London-based investment firm makes late, long-shot bid for TikTok: WSJ

Centricus Asset Management Ltd. reportedly revised offer several times to ByteDance Ltd., TikTok owner

A low-profile investment firm is trying to entice the head of TikTok’s parent company with a long-shot alternative bid, as the popular video-sharing app remains caught in a standoff between the U.S. and China.

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London-based Centricus Asset Management Ltd. has revised an offer several times in recent weeks based on feedback from Zhang Yiming, CEO of TikTok parent ByteDance Ltd., and his advisers, according to people familiar with the discussions, a copy of the bid, and other documents pertaining to the offer viewed by The Wall Street Journal.

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The bid’s architects are positioning it as a backup to a deal already on the table led by Oracle Corp., which China’s ByteDance struck to appease the U.S. government and which was preliminarily approved by President Trump last month. The U.S. has called the app a national security concern.

TikTok and Facebook application on screen Apple iPhone XR

Mr. Trump has said that he wants TikTok’s U.S. operations owned by Americans. Centricus says in its bid it will create a new holding company in a jurisdiction that is acceptable to the U.S. and China.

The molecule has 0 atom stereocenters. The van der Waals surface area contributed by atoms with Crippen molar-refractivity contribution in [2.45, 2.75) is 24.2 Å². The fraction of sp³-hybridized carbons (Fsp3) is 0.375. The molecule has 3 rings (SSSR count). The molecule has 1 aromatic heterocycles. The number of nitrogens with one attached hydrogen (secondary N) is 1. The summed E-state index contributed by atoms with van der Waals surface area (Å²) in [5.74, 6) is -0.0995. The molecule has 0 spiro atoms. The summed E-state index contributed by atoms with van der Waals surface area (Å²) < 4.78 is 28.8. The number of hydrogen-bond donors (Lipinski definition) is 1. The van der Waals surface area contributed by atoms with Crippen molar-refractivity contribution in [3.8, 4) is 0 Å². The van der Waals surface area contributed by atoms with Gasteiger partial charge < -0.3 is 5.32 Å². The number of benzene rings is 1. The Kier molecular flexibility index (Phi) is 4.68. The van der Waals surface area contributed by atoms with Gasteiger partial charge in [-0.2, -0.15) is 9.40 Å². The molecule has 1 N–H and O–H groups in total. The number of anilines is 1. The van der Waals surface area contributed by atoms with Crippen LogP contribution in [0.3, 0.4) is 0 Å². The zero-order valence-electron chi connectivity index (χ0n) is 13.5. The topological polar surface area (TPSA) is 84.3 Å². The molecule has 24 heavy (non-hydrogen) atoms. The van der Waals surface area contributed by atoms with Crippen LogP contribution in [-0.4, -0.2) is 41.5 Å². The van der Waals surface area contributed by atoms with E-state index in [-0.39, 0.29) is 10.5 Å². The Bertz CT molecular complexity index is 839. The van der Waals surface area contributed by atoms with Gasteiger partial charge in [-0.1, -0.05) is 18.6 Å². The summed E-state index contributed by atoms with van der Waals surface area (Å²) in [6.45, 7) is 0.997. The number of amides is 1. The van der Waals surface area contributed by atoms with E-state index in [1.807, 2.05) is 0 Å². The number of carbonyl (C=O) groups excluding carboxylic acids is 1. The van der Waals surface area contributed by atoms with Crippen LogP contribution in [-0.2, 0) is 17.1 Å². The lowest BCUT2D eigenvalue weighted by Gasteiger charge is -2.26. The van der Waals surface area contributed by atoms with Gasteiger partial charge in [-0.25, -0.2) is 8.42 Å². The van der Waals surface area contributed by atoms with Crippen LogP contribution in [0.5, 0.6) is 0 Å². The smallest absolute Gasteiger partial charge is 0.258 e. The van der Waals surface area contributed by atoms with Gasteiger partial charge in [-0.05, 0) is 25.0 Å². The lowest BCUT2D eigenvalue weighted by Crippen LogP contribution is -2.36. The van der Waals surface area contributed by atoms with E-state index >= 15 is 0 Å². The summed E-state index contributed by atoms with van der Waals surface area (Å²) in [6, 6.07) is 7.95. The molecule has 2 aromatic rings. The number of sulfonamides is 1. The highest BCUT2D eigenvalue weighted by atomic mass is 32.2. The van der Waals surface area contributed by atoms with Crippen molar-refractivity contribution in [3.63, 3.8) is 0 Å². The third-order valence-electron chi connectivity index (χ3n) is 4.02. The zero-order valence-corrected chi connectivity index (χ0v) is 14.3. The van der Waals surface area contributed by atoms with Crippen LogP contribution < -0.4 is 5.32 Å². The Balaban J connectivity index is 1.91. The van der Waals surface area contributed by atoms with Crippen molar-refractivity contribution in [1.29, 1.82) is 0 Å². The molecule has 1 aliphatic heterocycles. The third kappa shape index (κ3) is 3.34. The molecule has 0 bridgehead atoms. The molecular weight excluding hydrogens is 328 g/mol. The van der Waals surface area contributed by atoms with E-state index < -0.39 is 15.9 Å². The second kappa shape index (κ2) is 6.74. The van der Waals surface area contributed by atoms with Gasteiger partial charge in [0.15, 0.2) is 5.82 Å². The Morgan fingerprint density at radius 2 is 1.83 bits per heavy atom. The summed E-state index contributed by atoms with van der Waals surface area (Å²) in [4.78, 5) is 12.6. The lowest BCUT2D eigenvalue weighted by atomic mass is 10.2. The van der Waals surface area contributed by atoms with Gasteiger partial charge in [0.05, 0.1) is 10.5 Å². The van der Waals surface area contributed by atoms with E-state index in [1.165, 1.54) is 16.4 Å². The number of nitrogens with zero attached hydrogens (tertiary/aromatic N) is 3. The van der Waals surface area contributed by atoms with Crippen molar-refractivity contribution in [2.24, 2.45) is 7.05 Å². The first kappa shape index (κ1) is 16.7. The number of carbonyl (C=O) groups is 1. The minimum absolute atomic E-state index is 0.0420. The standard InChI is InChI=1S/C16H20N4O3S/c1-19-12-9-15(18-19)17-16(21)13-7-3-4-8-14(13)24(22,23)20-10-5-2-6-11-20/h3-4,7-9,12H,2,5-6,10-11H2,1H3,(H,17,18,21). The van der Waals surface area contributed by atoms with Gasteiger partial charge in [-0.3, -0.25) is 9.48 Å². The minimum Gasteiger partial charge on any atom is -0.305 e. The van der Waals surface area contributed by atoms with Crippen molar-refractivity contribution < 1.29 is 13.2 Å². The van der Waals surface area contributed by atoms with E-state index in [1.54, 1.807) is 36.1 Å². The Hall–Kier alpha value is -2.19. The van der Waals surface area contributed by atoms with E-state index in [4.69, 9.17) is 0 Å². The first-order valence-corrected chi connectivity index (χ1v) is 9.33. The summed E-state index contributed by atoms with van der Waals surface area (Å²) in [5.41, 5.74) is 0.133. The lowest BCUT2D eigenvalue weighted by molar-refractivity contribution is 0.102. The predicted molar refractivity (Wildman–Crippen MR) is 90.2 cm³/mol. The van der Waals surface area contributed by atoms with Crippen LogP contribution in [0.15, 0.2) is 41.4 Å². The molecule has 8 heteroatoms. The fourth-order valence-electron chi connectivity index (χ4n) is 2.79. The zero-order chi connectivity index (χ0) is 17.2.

People close to Centricus say they see the firm’s odds of success as low. Centricus executives believe that if the Chinese government ultimately blocks the Oracle ORCL 2.23% deal, their bid could be seen as a potential middle path, one that preserves value for the existing investors and satisfies U.S. concerns that TikTok’s data not be in Chinese hands, while also preventing an American takeover of one of China’s most successful tech companies. Centricus also said in its bid that it is open to the participation of existing investors and American companies.

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Some senior officials in both the U.S. and China are believed to be opposed to the existing Oracle deal, and there is no guarantee it will ultimately be approved by either Washington or Beijing.

Click for more at WSJ.com